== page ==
6. Mathematics for 3D Game Programming and Computer Graphics by Eric Lengeyl – this is hardcore math. You will need this. You can buy it used online for about $6. Go do that now.

7. Linear Algebra and Matrix Theory by Robert Stoll – this is a really hard book. Read the Lengeyl before trying this. This book will hurt you, by the way. After struggling with a page of this book, some people end up buying the Manga Guide to Matrix Theory thinking that there is a fun way to learn matrix math. Unfortunately, there isn’t and they always come back to this one.

8. Phenomenology of Perception by Maurice Merleau-Ponty – when it first came out, this work was often seen as an imitation of Heiddeger’s Being and Time. It may be the case that it can only be truly appreciated today when it has become much clearer, thanks to years of psychological research, that the mind reconstructs not only the visual world for us but even the physical world and our perception of 3D spaces. Merleau-Ponty pointed this out decades ago and moreover provides a phenomenology of our physical relationship to the world around us that will become vitally important to anyone trying to understand what happens when more and more of our external world becomes digitized through virtual and augmented reality technologies.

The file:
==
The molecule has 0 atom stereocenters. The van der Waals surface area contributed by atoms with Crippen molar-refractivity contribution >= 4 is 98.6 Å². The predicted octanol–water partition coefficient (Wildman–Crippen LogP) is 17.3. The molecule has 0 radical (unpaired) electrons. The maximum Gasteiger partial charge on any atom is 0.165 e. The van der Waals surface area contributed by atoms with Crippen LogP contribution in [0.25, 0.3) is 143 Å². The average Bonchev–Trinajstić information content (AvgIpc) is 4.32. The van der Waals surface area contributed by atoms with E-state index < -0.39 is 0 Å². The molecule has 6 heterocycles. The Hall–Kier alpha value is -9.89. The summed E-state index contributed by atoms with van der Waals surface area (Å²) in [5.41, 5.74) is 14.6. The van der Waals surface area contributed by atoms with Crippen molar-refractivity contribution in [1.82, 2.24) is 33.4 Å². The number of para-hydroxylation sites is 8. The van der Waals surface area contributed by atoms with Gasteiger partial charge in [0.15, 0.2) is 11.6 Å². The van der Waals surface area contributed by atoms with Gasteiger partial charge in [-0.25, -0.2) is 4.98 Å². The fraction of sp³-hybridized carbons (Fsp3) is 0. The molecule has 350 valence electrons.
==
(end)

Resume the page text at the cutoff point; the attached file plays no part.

9. Philosophers Explore the Matrix – just as The Matrix is essential viewing for anyone in this field, this collection of essays is essential reading. This is the best treatment available of a pop theme being explored by real philosophers – actually most of the top American philosophers working on theories of consciousness in the 90s. Did you ever think to yourself that The Matrix raised important questions about reality, identity and consciousness? These professional philosophers agree with you.

10. Snow Crash by Neal Stephenson – sometimes to understand a technology, we must extrapolate and imagine how that technology would affect society if it were culturally pervasive and physically ubiquitous. Fortunately Neal Stephenson did that for virtual reality in this amazing book that combines cultural history, computer theory and a fast paced adventure.